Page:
BY TOM DALTON
---- — SALEM — St. Joseph Church is coming down this week.
The demolition of the 63-year-old church building on Lafayette Street, which has been vacant since the parish was closed nine years ago by the Archdiocese of Boston, could begin as early as today, the developer said last night.
“Taking down the church building will take a few weeks,” Lisa Alberghini, president of the Planning Office for Urban Affairs, the development wing of the archdiocese, said at a meeting of the South Salem Neighborhood Association.
The demolition will culminate a contentious few years of appeals and court fights that divided the city’s historic community and threatened the housing development that the Planning Office has been working on since it acquired the site in 2005.
Last June, Historic Salem Inc., a private preservation organization, dropped an appeal and a threatened lawsuit in federal court. The agreement, which ended a bitter fight within HSI, was signed in the office of Mayor Kim Driscoll.
The church will be razed just weeks after the convent came down on the same 2-acre site where French-Canadian immigrants established a parish more than a century ago.
Construction of a $27 million, four-story apartment building will begin as soon as the site is cleared. The St. Joseph Church redevelopment, which will have 51 apartments, is expected to be finished by Thanksgiving, Alberghini said.
“We’re going to start excavation right away,” she said.
She said she hopes to have the building rented by early next year.
While this is billed as an affordable-housing project, Alberghini said it will not be low-income housing.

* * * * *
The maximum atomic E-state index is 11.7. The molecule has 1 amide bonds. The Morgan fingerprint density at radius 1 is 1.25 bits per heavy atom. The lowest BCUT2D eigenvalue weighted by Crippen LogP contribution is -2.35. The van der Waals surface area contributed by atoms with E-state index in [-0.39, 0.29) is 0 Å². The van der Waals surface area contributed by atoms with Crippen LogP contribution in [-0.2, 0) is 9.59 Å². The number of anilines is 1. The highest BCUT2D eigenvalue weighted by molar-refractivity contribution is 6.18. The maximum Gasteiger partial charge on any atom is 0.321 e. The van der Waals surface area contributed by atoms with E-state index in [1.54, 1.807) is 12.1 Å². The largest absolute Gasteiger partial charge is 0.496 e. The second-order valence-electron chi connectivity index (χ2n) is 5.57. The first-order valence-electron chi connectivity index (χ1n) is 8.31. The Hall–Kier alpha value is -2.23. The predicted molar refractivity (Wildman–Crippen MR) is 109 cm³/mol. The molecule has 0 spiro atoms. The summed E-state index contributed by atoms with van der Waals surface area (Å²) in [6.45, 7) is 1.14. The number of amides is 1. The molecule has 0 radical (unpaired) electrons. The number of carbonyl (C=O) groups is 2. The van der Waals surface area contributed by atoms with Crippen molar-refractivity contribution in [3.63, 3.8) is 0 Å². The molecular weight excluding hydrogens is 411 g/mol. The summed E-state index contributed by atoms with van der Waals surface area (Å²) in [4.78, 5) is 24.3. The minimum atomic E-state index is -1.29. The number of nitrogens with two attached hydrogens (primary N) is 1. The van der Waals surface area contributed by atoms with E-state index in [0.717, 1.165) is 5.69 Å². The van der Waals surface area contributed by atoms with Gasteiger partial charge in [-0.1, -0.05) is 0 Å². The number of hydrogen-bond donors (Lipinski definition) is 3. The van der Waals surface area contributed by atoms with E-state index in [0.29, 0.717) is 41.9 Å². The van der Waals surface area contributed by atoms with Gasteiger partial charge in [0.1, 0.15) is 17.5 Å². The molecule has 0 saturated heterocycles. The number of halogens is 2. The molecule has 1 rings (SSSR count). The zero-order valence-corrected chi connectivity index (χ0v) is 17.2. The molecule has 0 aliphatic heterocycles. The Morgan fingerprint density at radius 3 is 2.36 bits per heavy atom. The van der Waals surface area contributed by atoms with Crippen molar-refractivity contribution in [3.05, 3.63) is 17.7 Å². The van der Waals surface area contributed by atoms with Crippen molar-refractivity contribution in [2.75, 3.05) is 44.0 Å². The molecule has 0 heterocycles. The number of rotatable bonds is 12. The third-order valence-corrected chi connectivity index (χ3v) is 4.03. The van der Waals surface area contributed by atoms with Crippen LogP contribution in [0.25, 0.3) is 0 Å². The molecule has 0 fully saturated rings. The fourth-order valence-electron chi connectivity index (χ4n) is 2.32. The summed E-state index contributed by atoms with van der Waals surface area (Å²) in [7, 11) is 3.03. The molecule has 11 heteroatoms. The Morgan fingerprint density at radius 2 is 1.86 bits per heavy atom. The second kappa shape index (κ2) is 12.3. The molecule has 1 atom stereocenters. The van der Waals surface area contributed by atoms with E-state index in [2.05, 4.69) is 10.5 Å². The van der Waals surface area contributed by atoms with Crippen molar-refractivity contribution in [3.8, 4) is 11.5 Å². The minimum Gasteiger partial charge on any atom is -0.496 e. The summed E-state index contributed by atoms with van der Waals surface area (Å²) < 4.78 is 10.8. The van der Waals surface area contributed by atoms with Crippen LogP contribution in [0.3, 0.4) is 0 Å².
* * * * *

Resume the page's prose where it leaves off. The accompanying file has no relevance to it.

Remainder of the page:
“It’s really workforce housing,” she said
The vast majority of the one- to three-bedroom units will have rents that range from about $900 a month to more than $1,500, according to the developer.
The apartments will be marketed to families with incomes as high as $60,000.
There also will be eight subsidized Section 8 apartments, which represents about 15 percent of the building.
The apartment building will have community and retail space on the first floor, but no definite plans have been announced.
“We don’t have a tenant identified yet,” Alberghini said.
In response to a question from a member of the neighborhood group, she said it won’t be a drugstore, which was rumored several years ago.
The fates of the St. Joseph rectory and school building have not been decided. The Planning Office is committed to try to save them and could develop them or possibly market them to other developers, Alberghini said.
Tom Dalton can be reached at email@example.com.
St. Joseph Parish milestones
1873: Parish founded
1884: First church built
1892: First school built
1911: Second church built
1914: Great Salem Fire destroys church
1950: Current church built
2004: Archdiocese of Boston closes parish
2013: St. Joseph Church razed